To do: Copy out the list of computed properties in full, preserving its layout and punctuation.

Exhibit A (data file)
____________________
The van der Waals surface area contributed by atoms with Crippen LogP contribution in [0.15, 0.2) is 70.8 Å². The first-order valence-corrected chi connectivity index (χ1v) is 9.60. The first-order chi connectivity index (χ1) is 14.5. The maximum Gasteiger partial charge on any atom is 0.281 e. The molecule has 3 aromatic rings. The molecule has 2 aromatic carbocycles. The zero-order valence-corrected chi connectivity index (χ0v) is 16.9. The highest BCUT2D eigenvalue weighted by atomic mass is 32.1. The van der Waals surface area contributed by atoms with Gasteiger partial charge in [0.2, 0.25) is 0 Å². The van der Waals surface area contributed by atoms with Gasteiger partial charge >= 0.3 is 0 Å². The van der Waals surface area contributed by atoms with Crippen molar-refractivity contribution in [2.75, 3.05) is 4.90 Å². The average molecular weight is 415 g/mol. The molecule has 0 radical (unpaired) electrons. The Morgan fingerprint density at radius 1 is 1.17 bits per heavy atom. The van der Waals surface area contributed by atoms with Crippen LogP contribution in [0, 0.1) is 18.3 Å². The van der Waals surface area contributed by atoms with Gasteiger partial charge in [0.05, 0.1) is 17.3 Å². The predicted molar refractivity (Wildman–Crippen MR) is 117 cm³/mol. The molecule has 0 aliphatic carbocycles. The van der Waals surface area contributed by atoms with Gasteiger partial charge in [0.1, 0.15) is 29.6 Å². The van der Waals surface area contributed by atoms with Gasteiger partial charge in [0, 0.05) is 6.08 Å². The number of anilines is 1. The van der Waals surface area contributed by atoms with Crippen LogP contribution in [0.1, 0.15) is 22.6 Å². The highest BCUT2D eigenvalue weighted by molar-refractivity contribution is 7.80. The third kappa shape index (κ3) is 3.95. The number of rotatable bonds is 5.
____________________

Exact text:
The van der Waals surface area contributed by atoms with Crippen LogP contribution in [0.15, 0.2) is 70.8 Å². The first-order valence-corrected chi connectivity index (χ1v) is 9.60. The first-order chi connectivity index (χ1) is 14.5. The maximum Gasteiger partial charge on any atom is 0.281 e. The molecule has 3 aromatic rings. The molecule has 2 aromatic carbocycles. The zero-order valence-corrected chi connectivity index (χ0v) is 16.9. The highest BCUT2D eigenvalue weighted by atomic mass is 32.1. The van der Waals surface area contributed by atoms with Gasteiger partial charge in [0.2, 0.25) is 0 Å². The van der Waals surface area contributed by atoms with Gasteiger partial charge >= 0.3 is 0 Å². The van der Waals surface area contributed by atoms with Crippen molar-refractivity contribution in [2.75, 3.05) is 4.90 Å². The average molecular weight is 415 g/mol. The molecule has 0 radical (unpaired) electrons. The Morgan fingerprint density at radius 1 is 1.17 bits per heavy atom. The van der Waals surface area contributed by atoms with Crippen LogP contribution in [0, 0.1) is 18.3 Å². The van der Waals surface area contributed by atoms with Gasteiger partial charge in [0.05, 0.1) is 17.3 Å². The predicted molar refractivity (Wildman–Crippen MR) is 117 cm³/mol. The molecule has 0 aliphatic carbocycles. The van der Waals surface area contributed by atoms with Gasteiger partial charge in [0.1, 0.15) is 29.6 Å². The van der Waals surface area contributed by atoms with Gasteiger partial charge in [0, 0.05) is 6.08 Å². The number of anilines is 1. The van der Waals surface area contributed by atoms with Crippen LogP contribution in [0.1, 0.15) is 22.6 Å². The highest BCUT2D eigenvalue weighted by molar-refractivity contribution is 7.80. The third kappa shape index (κ3) is 3.95. The number of rotatable bonds is 5.